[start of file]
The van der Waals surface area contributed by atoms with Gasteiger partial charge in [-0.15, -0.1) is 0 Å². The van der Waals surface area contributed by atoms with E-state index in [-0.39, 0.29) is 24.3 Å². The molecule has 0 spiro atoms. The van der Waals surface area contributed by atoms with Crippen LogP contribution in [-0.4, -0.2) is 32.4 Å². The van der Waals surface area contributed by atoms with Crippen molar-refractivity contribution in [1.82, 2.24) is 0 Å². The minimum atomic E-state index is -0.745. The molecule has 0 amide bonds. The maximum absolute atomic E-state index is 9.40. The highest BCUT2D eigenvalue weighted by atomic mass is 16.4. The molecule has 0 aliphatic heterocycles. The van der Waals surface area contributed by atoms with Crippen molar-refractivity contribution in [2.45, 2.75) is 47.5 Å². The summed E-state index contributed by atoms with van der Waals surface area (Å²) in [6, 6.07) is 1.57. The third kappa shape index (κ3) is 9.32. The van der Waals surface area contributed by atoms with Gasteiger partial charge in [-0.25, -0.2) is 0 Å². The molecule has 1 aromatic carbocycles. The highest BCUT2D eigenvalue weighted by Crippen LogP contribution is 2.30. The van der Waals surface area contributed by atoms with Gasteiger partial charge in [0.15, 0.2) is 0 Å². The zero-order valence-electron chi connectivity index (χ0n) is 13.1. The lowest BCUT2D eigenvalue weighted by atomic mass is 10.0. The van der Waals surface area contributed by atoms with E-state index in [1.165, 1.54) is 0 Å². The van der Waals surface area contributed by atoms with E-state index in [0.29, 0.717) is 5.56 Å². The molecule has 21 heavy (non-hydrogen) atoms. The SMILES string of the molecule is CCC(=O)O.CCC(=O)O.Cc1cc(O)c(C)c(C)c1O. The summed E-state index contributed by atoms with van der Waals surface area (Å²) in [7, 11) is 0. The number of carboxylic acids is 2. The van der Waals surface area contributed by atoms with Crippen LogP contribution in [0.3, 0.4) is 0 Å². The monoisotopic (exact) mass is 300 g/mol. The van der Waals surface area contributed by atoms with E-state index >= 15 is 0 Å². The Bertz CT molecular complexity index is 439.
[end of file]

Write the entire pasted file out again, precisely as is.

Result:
The van der Waals surface area contributed by atoms with Gasteiger partial charge in [-0.15, -0.1) is 0 Å². The van der Waals surface area contributed by atoms with E-state index in [-0.39, 0.29) is 24.3 Å². The molecule has 0 spiro atoms. The van der Waals surface area contributed by atoms with Crippen LogP contribution in [-0.4, -0.2) is 32.4 Å². The van der Waals surface area contributed by atoms with Crippen molar-refractivity contribution in [1.82, 2.24) is 0 Å². The minimum atomic E-state index is -0.745. The molecule has 0 amide bonds. The maximum absolute atomic E-state index is 9.40. The highest BCUT2D eigenvalue weighted by atomic mass is 16.4. The molecule has 0 aliphatic heterocycles. The van der Waals surface area contributed by atoms with Crippen molar-refractivity contribution in [2.45, 2.75) is 47.5 Å². The summed E-state index contributed by atoms with van der Waals surface area (Å²) in [6, 6.07) is 1.57. The third kappa shape index (κ3) is 9.32. The van der Waals surface area contributed by atoms with Gasteiger partial charge in [-0.25, -0.2) is 0 Å². The molecule has 1 aromatic carbocycles. The highest BCUT2D eigenvalue weighted by Crippen LogP contribution is 2.30. The van der Waals surface area contributed by atoms with Gasteiger partial charge in [0.15, 0.2) is 0 Å². The zero-order valence-electron chi connectivity index (χ0n) is 13.1. The lowest BCUT2D eigenvalue weighted by atomic mass is 10.0. The van der Waals surface area contributed by atoms with E-state index in [1.165, 1.54) is 0 Å². The van der Waals surface area contributed by atoms with E-state index in [0.29, 0.717) is 5.56 Å². The molecule has 21 heavy (non-hydrogen) atoms. The SMILES string of the molecule is CCC(=O)O.CCC(=O)O.Cc1cc(O)c(C)c(C)c1O. The summed E-state index contributed by atoms with van der Waals surface area (Å²) in [7, 11) is 0. The number of carboxylic acids is 2. The van der Waals surface area contributed by atoms with Crippen LogP contribution in [0.3, 0.4) is 0 Å². The monoisotopic (exact) mass is 300 g/mol. The van der Waals surface area contributed by atoms with E-state index >= 15 is 0 Å². The Bertz CT molecular complexity index is 439.